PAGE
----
Weinberg College to adjust distribution requirements, first-year writing courses beginning fall 2023


Daily file illustration by Emily Lichty

As of fall 2023, the current Literature and Fine Arts distribution requirement will broaden to Literature and Arts.

Maia Pandey, Senior Staffer

After more than seven years of research and review, Weinberg College of Arts and Sciences is set to adjust its undergraduate degree requirements beginning Fall Quarter 2023.

Incoming undergraduates will be required to complete classes across a set of “foundational disciplines,” as opposed to the current “distribution requirements.” Though the subject areas remain largely the same, each requirement will include a specific set of learning goals. 

In a key change, the current “Literature and Fine Arts” requirement will broaden to “Literature and Arts,” allowing students to count classes from the Art Theory and Practice department. 

New students will also be required to complete two “overlay” courses, which they can simultaneously apply to other degree requirements: the first is “U.S. Perspectives on Power, Justice and Equity” and the second, “Global Perspectives on Power, Justice and Equity.”

Associate Dean for Undergraduate Academic Affairs Mary Finn said the changes reflect Weinberg’s overarching goal to equip each student to “observe, critique, express, reflect.”

“I think that our students will have a clearer sense of how their degree is about much more than their major,” Finn said. “They should graduate with advanced skills in writing and communication, and they should have had two serious engagements with … curriculum that focuses on issues of justice, power and equity.”

Eight years ago, students petitioned for a U.S.-focused social inequalities and diversity curriculum in Weinberg, such as the new overlay. Finn said the committee added the complementing global course at the suggestion of faculty who had lived, studied and taught abroad.

The process of revising Weinberg requirements began in Winter Quarter 2016, when Weinberg Dean Adrian Randolph assembled an Ad Hoc Committee on Degree Requirements to review the current policies and survey faculty on potential changes. After more than a year of regular meetings, the committee submitted its final report in September 2017, proposing the foundational disciplines, overlays and a revisited writing requirement.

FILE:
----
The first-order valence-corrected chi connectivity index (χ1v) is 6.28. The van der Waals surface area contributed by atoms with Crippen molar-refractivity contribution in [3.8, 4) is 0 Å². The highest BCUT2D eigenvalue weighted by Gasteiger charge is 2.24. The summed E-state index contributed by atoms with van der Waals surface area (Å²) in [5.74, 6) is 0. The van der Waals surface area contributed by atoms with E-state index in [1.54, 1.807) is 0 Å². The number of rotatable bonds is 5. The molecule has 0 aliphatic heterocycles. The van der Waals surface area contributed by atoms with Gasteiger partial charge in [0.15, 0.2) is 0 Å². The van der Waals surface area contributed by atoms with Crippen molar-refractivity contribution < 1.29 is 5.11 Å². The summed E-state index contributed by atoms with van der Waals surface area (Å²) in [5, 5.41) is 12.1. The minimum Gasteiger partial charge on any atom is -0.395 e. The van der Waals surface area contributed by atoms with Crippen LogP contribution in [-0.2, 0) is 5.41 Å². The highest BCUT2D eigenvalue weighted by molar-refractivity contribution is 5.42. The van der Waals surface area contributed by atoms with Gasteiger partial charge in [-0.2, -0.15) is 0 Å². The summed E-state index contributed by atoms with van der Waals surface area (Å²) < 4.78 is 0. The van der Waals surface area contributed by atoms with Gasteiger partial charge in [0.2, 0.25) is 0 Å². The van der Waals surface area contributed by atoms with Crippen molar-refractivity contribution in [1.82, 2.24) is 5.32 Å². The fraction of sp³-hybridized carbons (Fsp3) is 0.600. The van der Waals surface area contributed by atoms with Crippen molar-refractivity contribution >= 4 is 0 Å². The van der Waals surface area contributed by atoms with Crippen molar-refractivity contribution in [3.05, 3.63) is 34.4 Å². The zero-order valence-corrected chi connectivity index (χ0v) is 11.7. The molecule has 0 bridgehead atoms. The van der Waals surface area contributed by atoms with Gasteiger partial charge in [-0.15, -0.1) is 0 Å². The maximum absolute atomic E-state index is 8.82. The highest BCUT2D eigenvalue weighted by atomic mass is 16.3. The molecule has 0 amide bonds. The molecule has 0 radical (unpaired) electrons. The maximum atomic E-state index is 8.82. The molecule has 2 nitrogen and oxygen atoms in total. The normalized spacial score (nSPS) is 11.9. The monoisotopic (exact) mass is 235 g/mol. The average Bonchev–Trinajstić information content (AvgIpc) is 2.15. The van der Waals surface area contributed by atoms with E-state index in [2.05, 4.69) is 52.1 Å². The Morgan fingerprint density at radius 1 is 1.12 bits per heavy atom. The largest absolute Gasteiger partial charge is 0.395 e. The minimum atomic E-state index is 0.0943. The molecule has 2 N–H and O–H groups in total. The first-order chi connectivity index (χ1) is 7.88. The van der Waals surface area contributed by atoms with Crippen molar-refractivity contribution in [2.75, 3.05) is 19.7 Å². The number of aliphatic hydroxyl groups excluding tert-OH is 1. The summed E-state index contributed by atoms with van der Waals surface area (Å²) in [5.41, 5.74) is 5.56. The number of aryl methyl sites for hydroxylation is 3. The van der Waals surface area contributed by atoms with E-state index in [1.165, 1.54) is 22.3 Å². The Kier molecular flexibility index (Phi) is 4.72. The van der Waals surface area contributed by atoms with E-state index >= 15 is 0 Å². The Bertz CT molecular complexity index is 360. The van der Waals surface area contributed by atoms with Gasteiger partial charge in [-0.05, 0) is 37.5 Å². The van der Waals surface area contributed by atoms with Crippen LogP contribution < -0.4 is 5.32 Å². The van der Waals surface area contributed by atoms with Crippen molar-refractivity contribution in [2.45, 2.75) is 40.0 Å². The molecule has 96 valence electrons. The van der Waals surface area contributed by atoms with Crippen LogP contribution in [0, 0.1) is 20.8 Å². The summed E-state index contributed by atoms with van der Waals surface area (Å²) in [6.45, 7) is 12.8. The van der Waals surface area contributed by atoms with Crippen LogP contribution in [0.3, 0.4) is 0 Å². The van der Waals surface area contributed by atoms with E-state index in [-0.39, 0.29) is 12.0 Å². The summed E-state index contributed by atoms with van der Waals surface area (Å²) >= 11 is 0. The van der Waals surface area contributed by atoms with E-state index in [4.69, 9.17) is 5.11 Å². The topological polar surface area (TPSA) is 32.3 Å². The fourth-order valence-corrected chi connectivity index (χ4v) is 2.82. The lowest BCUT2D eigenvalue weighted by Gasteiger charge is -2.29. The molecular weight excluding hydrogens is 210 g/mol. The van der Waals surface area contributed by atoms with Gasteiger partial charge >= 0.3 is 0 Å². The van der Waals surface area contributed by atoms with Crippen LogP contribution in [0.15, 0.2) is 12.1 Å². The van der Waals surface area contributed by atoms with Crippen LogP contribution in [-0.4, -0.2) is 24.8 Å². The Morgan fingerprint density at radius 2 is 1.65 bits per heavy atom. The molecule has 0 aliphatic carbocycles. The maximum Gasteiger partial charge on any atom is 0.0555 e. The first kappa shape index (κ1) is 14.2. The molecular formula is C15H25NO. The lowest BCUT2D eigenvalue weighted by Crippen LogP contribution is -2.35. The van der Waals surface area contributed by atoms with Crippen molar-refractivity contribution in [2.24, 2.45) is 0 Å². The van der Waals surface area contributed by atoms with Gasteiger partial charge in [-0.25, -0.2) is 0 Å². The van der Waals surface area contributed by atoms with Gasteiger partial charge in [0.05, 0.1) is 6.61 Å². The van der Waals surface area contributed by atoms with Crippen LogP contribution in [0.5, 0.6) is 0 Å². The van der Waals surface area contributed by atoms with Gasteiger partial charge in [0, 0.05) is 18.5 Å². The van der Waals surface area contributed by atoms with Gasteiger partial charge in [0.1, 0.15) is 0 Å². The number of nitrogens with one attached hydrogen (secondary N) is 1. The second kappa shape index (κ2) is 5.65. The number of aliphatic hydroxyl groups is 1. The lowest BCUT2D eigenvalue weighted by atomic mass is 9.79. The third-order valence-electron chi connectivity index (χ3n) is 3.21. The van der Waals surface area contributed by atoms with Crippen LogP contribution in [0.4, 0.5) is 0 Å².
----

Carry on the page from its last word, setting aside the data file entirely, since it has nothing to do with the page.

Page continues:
As part of the revised writing requirement, Fall Quarter first-year seminars will no longer require instructors to formally assess students’ writing skills at the end of the course. 

Instead, students will take a first-year seminar of their choice, followed by a more writing-intensive seminar in the winter or spring quarters of their freshman year. This change aims to reduce the number of learning goals hinging on the Fall Quarter first-year seminar, according to the committee’s final report.

Faculty in the Cook Family Writing Program will spearhead developing and teaching these courses, according to the report. The seminars may also allow English Department graduate students to gain additional teaching experience.

“A noteworthy reaction to this proposal was that the proposed first-year seminar structure shifts primary responsibility for the writing-intensive first-year seminars from departments and programs to the Writing Program,” the report stated. “This was viewed by some as ceding intellectual ownership and potentially treating writing as an isolated form of competence.”

Comparative literature Prof. Peter Fenves said while the subject areas seem largely the same among the foundational disciplines, he was initially concerned by the reframing of distribution requirements as “foundational.”

Fenves added that separating the subject areas into distinct disciplines seemed to contradict Weinberg’s interdisciplinary nature.

“Foundational … doesn’t seem to me to be a chord with a lot of the ways in which professors here understand what they’re doing with students, even in the classes basically oriented towards very-beginning students in that field,” Fenves said. “In studying something like literature or art, if you are competent in the language, anyone can step into the most advanced writing or art.”

Email: [email protected]

Twitter: @maiapandey

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